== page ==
Power lines are covered in thick icicles, many transmission towers have collapsed under the weight of the snow, causing power outages and forcing electric trains out of commission.

Roads are icy and dangerous to drive on, and some airports shut down.

Parts of central and eastern China are blanketed with snow, while the south is miserable with relatively cold temperatures and rain.

The images of the hundreds of thousands of people standing at the Guangzhou railway station are amazing. They are mostly migrant workers, many of whom have not gone home to see their families for years. And they are determined to get on a train.

They don't know when their train will start and they don't want to lose their place in the huge crowds.

The authorities are trying to persuade them to stay behind in the southern Chinese city to spend Spring Festival, but at the most important time of the year, traditions are hard to shake off.

President Hu Jintao and Premier Wen Jiabao have made the rounds, trying to show concern for the people.

In some respects it's working, but giving some face time isn't enough to quell the frustrations of ordinary people who just want to get home after standing in line for days.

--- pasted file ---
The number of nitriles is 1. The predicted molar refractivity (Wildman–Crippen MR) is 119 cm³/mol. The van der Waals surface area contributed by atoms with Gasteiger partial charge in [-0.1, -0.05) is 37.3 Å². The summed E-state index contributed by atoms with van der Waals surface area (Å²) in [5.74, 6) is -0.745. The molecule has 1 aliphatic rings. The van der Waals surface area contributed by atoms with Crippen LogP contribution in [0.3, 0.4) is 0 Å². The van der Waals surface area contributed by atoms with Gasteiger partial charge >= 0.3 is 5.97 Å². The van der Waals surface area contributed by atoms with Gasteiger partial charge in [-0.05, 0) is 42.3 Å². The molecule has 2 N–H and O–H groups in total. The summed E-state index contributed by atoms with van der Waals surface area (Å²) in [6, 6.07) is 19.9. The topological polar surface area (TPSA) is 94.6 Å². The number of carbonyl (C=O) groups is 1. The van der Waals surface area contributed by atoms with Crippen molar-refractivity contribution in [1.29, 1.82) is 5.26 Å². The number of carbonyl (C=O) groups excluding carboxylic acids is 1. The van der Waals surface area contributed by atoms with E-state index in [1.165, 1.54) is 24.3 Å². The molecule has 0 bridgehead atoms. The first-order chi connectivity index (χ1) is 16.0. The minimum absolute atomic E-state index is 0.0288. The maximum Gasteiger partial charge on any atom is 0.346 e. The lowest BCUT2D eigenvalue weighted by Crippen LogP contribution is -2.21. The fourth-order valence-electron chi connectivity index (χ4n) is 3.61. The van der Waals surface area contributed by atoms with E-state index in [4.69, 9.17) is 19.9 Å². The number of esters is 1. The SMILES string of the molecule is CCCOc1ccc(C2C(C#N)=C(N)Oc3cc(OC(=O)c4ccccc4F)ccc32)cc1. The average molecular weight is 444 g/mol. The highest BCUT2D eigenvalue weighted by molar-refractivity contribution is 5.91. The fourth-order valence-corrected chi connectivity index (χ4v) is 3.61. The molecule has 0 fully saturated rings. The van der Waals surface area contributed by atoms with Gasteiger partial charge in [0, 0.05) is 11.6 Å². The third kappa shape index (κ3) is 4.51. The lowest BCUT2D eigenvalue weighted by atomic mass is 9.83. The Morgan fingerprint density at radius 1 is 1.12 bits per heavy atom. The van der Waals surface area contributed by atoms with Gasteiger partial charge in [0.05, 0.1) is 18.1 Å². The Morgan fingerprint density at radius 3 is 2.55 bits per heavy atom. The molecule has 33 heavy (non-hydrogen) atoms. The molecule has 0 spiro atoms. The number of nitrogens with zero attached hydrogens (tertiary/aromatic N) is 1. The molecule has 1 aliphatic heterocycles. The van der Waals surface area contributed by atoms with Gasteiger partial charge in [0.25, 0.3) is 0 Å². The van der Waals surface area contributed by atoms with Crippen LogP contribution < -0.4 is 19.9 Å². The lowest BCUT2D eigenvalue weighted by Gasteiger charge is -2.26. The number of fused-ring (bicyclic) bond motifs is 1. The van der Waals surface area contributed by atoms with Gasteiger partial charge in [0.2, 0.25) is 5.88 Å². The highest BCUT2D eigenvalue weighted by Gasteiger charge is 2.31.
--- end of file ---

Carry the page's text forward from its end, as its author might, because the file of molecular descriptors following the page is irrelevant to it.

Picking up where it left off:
The People's Liberation Army is feeding people, handing food and water to people stuck on the roads. In one foreign media report, sharp shooters are using sub machine guns to knock ice off power lines.

The police are trying to keep things in check at train stations, but in Guangzhou one person died in the stampede to get onto a train today.

The government has stopped short of declaring a state of emergency; it wants to show it's got the situation under control. They don't want the world to see China falling apart especially seven months before it hosts the Olympics.

Hopefully this natural disaster will be the strongest point yet to the government that climate change is happening right at its doorstep. It needs to take more responsibility for its environment.

It also shows how fragile China's infrastructure is. At the best of times it's barely holding itself together; and now with the biggest snowstorms the country has seen in 50 years, it needs contingency plans and better logistics planning.

It's really the people themselves who are showing the most resilience. Their determination to get home is admirable and I hope they do make it back in the next few days. They deserve the opportunity to see their family, especially after all they've gone through.